Based on that, Wherrett said, and based on the improvements in genetics, they saw significant increases in areas of canola in the late ’90’s. When sheep came out of the system, Wherrett said, the demand for lupins plummeted, and so a different break crop was required. 

“The improvement in genetics from canola came out at the same time as people were looking to stop growing lupins,” said Wherrett. “The other thing that happened in the early 2000’s was the release of the Surpass varieties, which are the first varieties to confer total immunity to black leg. These were different in that these were major genes that conferred total resistance to the disease. And so from 2000 to 2003, that was an absolute silver bullet. You could grow canola anywhere you liked as long as there was enough rain without fear of getting the disease. But of course, being a single gene, it means it doesn’t take long to overcome it. So the disease adapted and once it had broken it, we were back to square one. We had some significant crop failures in 2004. And people started reverting back to the varieties with lots of minor genes from the late 1990’s.”

“Once the resistance was lost to the Surpass varieties, they were dropped spectacularly from people’s programs because they no longer worked,” Wherrett said, but he noticed that in current national variety trials, which he is no longer involved in, the black leg severity was decreasing in how it affected the crop.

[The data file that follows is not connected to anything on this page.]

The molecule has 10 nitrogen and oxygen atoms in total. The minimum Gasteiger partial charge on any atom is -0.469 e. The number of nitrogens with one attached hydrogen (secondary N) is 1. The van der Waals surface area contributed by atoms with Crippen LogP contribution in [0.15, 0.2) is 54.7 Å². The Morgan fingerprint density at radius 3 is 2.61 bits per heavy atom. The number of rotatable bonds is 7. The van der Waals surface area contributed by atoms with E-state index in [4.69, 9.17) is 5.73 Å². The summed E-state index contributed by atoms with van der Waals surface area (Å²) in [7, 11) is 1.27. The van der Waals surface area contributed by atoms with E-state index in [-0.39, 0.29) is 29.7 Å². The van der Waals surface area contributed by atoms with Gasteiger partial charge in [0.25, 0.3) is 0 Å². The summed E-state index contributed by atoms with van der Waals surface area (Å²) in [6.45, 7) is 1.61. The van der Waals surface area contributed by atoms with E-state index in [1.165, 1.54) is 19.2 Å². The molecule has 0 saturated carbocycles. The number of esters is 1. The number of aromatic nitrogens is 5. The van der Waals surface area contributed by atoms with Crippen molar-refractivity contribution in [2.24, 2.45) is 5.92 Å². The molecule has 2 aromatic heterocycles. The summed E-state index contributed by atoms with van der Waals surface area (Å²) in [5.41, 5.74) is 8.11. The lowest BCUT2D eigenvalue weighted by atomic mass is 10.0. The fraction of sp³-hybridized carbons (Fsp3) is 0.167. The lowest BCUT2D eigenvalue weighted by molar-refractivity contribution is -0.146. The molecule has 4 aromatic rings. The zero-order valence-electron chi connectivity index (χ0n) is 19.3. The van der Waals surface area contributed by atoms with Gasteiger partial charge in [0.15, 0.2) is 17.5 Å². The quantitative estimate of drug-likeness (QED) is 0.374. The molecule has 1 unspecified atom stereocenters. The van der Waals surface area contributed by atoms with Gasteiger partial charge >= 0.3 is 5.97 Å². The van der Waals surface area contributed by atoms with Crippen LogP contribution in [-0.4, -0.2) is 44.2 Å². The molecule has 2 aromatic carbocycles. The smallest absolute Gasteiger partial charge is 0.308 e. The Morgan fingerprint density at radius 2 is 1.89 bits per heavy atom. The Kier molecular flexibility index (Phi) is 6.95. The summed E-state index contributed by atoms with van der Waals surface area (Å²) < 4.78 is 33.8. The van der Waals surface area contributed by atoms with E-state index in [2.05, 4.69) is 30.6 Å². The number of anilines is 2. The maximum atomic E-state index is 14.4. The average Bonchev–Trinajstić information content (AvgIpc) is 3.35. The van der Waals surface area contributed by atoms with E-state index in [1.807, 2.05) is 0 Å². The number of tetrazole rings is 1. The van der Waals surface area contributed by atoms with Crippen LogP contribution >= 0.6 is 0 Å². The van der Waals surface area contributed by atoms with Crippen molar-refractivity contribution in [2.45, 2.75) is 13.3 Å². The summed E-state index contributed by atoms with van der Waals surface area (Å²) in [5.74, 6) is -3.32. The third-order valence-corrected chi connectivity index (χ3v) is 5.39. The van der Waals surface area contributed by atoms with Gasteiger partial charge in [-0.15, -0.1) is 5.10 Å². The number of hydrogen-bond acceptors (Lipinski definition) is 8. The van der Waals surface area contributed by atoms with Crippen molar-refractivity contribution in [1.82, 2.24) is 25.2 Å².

A new variety, Wherrett said, came out in 2007 called 45 Y 77, which contained the same resistance gene, but the disease started coming back. Wherrett showed through slides how different crops were affected by the genes and how the genes were affected by resistance efforts.

“When we talk about major gene resistance, regardless of what the disease pressure is in the environment, if your major gene is working, you will get no disease,” said Wherrett. “When we talk about minor genes, we are also referring to quantitative resistance. They don’t prefer total resistance to the pathogen. It’s more a partial resistance. And it’s a group of undefined genetics that has been bred in through traditional breeding techniques. The less resistance you have, obviously the more the pathogen will overcome the crop, but as you reduce pressure into those lower rainfall environments, you won’t get the same level of disease expressing.”

The longer these varieties with minor gene resistance spend in a high pressure or any pressure situation, Wherrett says, that will be eroded over time as individual genes drop off. Wherrett used slides to show what that means for a grower and also showed how the disease expressing itself would affect growers.

“If you have an effective major gene only, you’re not gonna see the disease,” said Wherrett. “If you have a major gene only and it is overcome, then you are gonna get infections everywhere and likely crop failure. If you pair a major gene or multiple major genes with minor genes or quantitative resistance; there’s two parts of this: one, you’ll get no disease because the major gene is working. And two: you don’t know whether you do have minor genes at this point because the major gene is overriding everything. So you only really find out if you’ve got minor gene resistance when the major gene is overcome.”

Wherrett says that there are a series of black leg nurseries throughout Australia that monitor it and put it into categories. Along with that there is a separate set of trials that also monitor how the major gene resistance is going.